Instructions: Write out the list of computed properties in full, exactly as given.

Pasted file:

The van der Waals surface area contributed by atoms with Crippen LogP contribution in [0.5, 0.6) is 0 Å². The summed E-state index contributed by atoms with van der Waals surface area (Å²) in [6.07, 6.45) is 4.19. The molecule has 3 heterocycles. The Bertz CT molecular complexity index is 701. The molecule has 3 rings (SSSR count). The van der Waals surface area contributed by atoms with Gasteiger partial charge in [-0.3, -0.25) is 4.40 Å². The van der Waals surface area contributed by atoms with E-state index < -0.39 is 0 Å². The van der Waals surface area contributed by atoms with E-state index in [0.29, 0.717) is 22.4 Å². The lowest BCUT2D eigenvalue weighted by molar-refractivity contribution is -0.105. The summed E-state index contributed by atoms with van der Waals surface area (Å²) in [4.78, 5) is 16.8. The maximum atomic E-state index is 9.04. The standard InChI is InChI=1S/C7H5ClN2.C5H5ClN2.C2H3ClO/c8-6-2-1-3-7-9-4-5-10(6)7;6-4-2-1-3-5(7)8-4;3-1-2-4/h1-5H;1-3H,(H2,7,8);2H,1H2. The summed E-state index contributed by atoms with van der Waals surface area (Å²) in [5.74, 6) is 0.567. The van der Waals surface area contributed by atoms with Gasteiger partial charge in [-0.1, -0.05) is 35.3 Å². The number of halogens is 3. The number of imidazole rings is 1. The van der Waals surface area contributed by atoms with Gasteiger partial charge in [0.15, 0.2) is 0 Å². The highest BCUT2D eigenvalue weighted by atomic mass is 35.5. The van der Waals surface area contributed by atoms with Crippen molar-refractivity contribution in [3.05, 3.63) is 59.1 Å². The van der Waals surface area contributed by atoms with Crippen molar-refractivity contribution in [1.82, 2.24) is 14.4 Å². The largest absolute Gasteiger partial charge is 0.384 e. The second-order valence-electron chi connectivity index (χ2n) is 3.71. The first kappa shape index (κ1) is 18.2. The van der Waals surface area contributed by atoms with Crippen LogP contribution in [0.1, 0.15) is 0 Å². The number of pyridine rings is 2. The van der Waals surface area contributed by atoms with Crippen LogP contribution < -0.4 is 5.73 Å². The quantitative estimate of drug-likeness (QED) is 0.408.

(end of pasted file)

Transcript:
The van der Waals surface area contributed by atoms with Crippen LogP contribution in [0.5, 0.6) is 0 Å². The summed E-state index contributed by atoms with van der Waals surface area (Å²) in [6.07, 6.45) is 4.19. The molecule has 3 heterocycles. The Bertz CT molecular complexity index is 701. The molecule has 3 rings (SSSR count). The van der Waals surface area contributed by atoms with Gasteiger partial charge in [-0.3, -0.25) is 4.40 Å². The van der Waals surface area contributed by atoms with E-state index < -0.39 is 0 Å². The van der Waals surface area contributed by atoms with E-state index in [0.29, 0.717) is 22.4 Å². The lowest BCUT2D eigenvalue weighted by molar-refractivity contribution is -0.105. The summed E-state index contributed by atoms with van der Waals surface area (Å²) in [4.78, 5) is 16.8. The maximum atomic E-state index is 9.04. The standard InChI is InChI=1S/C7H5ClN2.C5H5ClN2.C2H3ClO/c8-6-2-1-3-7-9-4-5-10(6)7;6-4-2-1-3-5(7)8-4;3-1-2-4/h1-5H;1-3H,(H2,7,8);2H,1H2. The summed E-state index contributed by atoms with van der Waals surface area (Å²) in [5.74, 6) is 0.567. The van der Waals surface area contributed by atoms with Gasteiger partial charge in [-0.1, -0.05) is 35.3 Å². The number of halogens is 3. The number of imidazole rings is 1. The van der Waals surface area contributed by atoms with Gasteiger partial charge in [0.15, 0.2) is 0 Å². The highest BCUT2D eigenvalue weighted by atomic mass is 35.5. The van der Waals surface area contributed by atoms with Crippen molar-refractivity contribution in [3.05, 3.63) is 59.1 Å². The van der Waals surface area contributed by atoms with Crippen molar-refractivity contribution in [1.82, 2.24) is 14.4 Å². The largest absolute Gasteiger partial charge is 0.384 e. The second-order valence-electron chi connectivity index (χ2n) is 3.71. The first kappa shape index (κ1) is 18.2. The van der Waals surface area contributed by atoms with Crippen LogP contribution in [0.1, 0.15) is 0 Å². The number of pyridine rings is 2. The van der Waals surface area contributed by atoms with Crippen LogP contribution < -0.4 is 5.73 Å². The quantitative estimate of drug-likeness (QED) is 0.408.